FIG. 17 illustrates one embodiment of an electrical ablation device 800 for removing excess skin 702. In one embodiment, the excess skin 702 may be removed using IRE energy. In other embodiments, electrical ablation treatment may be applied using other forms of electrical energy, such as those described herein. The electrical ablation device 800 may be used in minimally invasive therapy for removal of the excess skin 702 that normally follows excess weight loss due to bariatric surgery. In the embodiment illustrated in FIG. 17, first and second electrodes 802 a, 802 b are configured as rollers (first and second roller electrodes 802 a, b). The first and second electrodes 802 a, b have a substantially circular or disk-like body defining a hub 812 and are arranged to rotate about an axis. The IRE energy pulses from the energy source 119 (previously described with reference to FIGS. 1-5) are administered as the first and second roller electrodes 802 a, b move over the patient's skin 702. The IRE energy destroys the cells in the epidermis and the dermis layers of the skin 702. In one embodiment the first roller electrode 802 a may be configured as the anode (+) electrode coupled to the positive terminal of the energy source 119 and the second roller electrode 802 b may be configured as the cathode (−) electrode coupled to the negative terminal of the energy source 119. It will be appreciated that the polarity of the first and second roller electrodes 802 a, b may be reversed such that the first roller electrode 802 a is configured as the cathode (−) electrode and the second roller electrode 802 b is configured as the anode (+) electrode by reversing the output polarity of the energy source 119. In one embodiment, both the first and second roller electrodes 802 a, b may be coupled to the same polarity and may be configured as the anode (+) or the cathode (−) relative to a reference polarity. For example, the first and second roller electrodes 802 a, b may be configured as the cathode (+) coupled to the positive output of the energy source 119 relative to a ground plane cathode (−) located beneath the patient and coupled to the negative terminal of the energy source 119.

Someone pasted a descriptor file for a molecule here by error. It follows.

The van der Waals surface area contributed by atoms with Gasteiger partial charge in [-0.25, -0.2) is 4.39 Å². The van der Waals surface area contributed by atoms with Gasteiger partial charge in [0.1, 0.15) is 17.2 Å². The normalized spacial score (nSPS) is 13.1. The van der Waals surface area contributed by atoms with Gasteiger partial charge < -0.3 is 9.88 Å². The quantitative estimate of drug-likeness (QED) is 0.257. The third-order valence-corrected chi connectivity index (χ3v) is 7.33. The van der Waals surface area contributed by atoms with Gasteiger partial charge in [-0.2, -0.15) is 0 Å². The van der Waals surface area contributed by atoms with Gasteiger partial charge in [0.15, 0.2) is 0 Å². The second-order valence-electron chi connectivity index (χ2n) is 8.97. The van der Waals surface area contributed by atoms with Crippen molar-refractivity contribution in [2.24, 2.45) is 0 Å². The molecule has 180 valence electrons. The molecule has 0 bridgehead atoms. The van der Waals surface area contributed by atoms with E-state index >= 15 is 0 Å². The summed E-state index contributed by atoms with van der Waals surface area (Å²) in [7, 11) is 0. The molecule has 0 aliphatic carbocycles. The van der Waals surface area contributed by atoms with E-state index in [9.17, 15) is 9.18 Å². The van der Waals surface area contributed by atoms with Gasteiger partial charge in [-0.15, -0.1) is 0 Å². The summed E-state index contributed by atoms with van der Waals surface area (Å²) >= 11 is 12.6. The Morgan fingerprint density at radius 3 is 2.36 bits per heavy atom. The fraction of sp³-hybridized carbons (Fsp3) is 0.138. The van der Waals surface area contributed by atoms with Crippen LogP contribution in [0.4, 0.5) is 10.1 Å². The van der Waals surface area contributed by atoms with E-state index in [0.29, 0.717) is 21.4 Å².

FIG. 18 is a detail cross-sectional view of one embodiment of the electrode 802 a. Those skilled in the art will appreciate that the roller electrode 802 b may be constructed in a similar fashion. As shown in FIG. 18, the roller electrode 802 a comprises a body having at least one electrically conductive portion at an outer surface thereof that is formed of or coated with an electrically conductive material (e.g., copper, aluminum, brass, steel, medical grade stainless steel). The roller electrode 802 a rotates about a cylindrical bearing 804 positioned within the hub 812. The cylindrical bearing 804 is formed of an electrically conductive material and is in electrical communication with the electrically conductive portion of the roller electrode 802 a body. An electrically insulative sleeve 806 formed of medical grade polyester, for example, is positioned between the cylindrical bearing 804 and a shaft 808. The shaft 808 is received within the hub 812 and defines as an axis of rotation for the roller electrode 802 a. An electrically conductive wire 810 is electrically coupled to the bearing 804 and thus to the roller electrode 802 a. Electrical energy from the energy source 119 is conducted via the conductor 810 to the roller electrode 802 a. The embodiments of the roller electrodes 802 a, b are not limited in this context.